Potato possesses the C3 photosynthetic pathway, and the tubers are a large 'sink' for carbohydrates. Typically, as much as 70-80% of total dry weight at maturity is in the tubers (Moorby, 1970; Wolfe et al., 1983). Several reviews of the CO2-enrichment literature have concluded that sustained stimulation of photosynthesis by elevated [CO2] is most likely in C3 plant species, such as potato, which have a large, indeterminate sink capacity for photosynthates (Stitt, 1991; Wolfe et al., 1998). The experimental data for potato have not always corroborated this hypothesis, however. Collins (1976) found no significant effect of elevated [CO2] on tuber number but did document a significant increase in tuber size and overall yield from CO2 enrichment. Wheeler and Tibbits (1989) found that raising the [CO2] to 1000 |mmol mol-1 increased tuber yield by only 2% and 12% for the varieties Norland and Russet Burbank, respectively. Goudriaan and de Ruiter (1983) reported a slight reduction in yield of potato grown at elevated - compared with ambient -[CO2], particularly when nutrients limited growth potential. They also observed mild leaf damage associated with starch accumulation (reflecting insufficient sink capacity) in plants grown in high [CO2]. All of these studies were conducted in growth chambers or greenhouses, and the observed variation in [CO2] response may in part be attributable to variation in pot size used, which can affect below-ground sink capacity and the magnitude of downward acclimation of photosynthesis at elevated [CO2] (Arp, 1991; Sage 1994). In one study (Wheeler et al, 1991) in which a relatively large pot size (19 L) was used and plants were grown at [CO2] of 1000 compared with 350 |mmol mol-1, the varieties Norland, Russet Burbank and Denali had yield increases of 23, 35 and 40%, respectively.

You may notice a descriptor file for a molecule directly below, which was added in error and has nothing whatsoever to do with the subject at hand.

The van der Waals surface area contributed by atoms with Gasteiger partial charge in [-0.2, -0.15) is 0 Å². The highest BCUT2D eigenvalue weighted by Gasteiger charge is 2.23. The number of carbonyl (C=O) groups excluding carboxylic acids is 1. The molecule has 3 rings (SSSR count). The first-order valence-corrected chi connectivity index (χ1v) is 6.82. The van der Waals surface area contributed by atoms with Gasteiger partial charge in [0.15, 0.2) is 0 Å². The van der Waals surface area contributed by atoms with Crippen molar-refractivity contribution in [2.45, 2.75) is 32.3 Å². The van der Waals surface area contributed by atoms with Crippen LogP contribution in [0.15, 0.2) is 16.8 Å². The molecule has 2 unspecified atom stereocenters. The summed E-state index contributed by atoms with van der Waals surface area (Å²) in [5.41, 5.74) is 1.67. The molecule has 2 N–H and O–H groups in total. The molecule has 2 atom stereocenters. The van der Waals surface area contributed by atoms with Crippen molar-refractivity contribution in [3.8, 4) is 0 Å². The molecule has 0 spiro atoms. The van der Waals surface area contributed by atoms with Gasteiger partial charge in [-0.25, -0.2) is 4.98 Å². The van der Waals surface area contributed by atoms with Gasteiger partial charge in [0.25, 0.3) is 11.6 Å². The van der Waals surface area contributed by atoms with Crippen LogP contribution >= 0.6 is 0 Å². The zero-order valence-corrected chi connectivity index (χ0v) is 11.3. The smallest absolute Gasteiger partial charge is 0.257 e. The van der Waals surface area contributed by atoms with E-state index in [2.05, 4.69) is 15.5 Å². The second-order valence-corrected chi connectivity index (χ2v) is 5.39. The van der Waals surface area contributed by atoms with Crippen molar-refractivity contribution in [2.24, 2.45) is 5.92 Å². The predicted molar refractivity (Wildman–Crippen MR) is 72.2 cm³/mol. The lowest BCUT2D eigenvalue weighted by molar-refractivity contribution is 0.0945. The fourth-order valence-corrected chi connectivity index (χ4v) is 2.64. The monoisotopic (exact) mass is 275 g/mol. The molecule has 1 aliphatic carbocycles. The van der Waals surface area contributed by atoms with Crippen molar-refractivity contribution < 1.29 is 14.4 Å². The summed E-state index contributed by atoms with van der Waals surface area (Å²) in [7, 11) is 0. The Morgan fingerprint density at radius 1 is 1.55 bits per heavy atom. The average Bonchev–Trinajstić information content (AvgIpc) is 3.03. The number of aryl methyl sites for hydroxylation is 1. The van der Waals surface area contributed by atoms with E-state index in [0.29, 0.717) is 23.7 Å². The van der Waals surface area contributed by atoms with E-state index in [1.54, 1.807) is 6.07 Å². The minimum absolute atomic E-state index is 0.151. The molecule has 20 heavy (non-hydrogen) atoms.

A comprehensive evaluation of genotypic variation in potato yield response to [CO2] under field conditions and with unrestricted rooting volume is needed. We have conducted experiments for one growing season with potato (var. Katahdin) in the field (Arkport fine sandy loam soil) in canopy chambers and found a yield benefit of about 70% at 700 compared with 350 |mmol CO2 mol-1 at ambient (non-stress) temperature (Fig. 10.7).
Temperature x atmospheric [CO2] interaction
There have not been many studies with potato in which both [CO2] and temperature were manipulated and the interaction evaluated. Cao et al. (1994) reported a greater tuber yield benefit from CO2 enrichment (1000 compared with 500 |mmol mol-1) at a constant 20°C temperature compared with 16°C. This may reflect one of the most important and most frequently observed [CO2] x temperature interactions: the stimulation of C3 photosynthesis by elevated [CO2] increases as temperatures increase within the non-stress temperature range (e.g. 15—30°C). A primary reason for this is that as temperatures increase, oxygenation by the key photosynthetic enzyme, Rubisco, increases relative to carboxylation, thereby increasing the benefit from CO2 enrichment (Jordan and Ogren, 1984).
The effect of elevated [CO2] on yield response to heat stress will be particularly important to potato farmers in regions where an increase in the frequency of high-temperature stress events occurs concomitantly with an increase in [CO2]. Wolfe and Boese (unpublished) compared the yield response to a [CO2] doubling in field canopy chambers maintained at non-stress temperatures (daytime maximum temperature near 25°C) with the yield response in chambers allowed to develop moderate heat stress (daytime maximum temperatures near 35°C). Averaged across [CO2] treatments, tuber yields were reduced by 85% in the high-temperature stress treatment, while total biomass was relatively unaffected by temperature (Fig. 10.7). This corroborates earlier findings reviewed above: potato tuberization and tuber development are more sensitive to heat stress than is either photosynthesis or total biomass accumulation. Tuber yield was increased by 71.5% (statistically significant at P < 0.05) by a [CO2] doubling in the non-stress temperature treatment. Tuber yields in plants exposed to high temperatures were extremely low, regardless of [CO2] treatment, and there was no statistically significant [CO2] effect. These results should be viewed as preliminary since they are based on a single growing season and one variety (Katahdin), but they suggest that elevated [CO2] will not mitigate the negative effects of high-temperature stress on tuberization and yield.